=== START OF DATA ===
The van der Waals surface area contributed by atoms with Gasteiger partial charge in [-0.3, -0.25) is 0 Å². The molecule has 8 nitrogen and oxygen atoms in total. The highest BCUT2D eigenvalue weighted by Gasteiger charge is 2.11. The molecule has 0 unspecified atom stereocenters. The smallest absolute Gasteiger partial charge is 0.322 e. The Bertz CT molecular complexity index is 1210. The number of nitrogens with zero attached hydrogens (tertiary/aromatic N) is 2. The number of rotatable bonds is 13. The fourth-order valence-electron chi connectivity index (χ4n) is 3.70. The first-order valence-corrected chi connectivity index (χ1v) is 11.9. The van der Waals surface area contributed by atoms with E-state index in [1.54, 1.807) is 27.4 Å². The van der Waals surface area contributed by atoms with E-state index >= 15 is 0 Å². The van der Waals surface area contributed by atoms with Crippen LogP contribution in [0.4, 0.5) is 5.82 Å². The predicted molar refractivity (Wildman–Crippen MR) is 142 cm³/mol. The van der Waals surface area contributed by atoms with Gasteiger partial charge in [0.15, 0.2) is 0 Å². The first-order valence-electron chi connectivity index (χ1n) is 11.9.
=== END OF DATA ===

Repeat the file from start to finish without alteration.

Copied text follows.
The van der Waals surface area contributed by atoms with Gasteiger partial charge in [-0.3, -0.25) is 0 Å². The molecule has 8 nitrogen and oxygen atoms in total. The highest BCUT2D eigenvalue weighted by Gasteiger charge is 2.11. The molecule has 0 unspecified atom stereocenters. The smallest absolute Gasteiger partial charge is 0.322 e. The Bertz CT molecular complexity index is 1210. The number of nitrogens with zero attached hydrogens (tertiary/aromatic N) is 2. The number of rotatable bonds is 13. The fourth-order valence-electron chi connectivity index (χ4n) is 3.70. The first-order valence-corrected chi connectivity index (χ1v) is 11.9. The van der Waals surface area contributed by atoms with E-state index in [1.54, 1.807) is 27.4 Å². The van der Waals surface area contributed by atoms with E-state index >= 15 is 0 Å². The van der Waals surface area contributed by atoms with Crippen LogP contribution in [0.4, 0.5) is 5.82 Å². The predicted molar refractivity (Wildman–Crippen MR) is 142 cm³/mol. The van der Waals surface area contributed by atoms with Gasteiger partial charge in [0.15, 0.2) is 0 Å². The first-order valence-electron chi connectivity index (χ1n) is 11.9.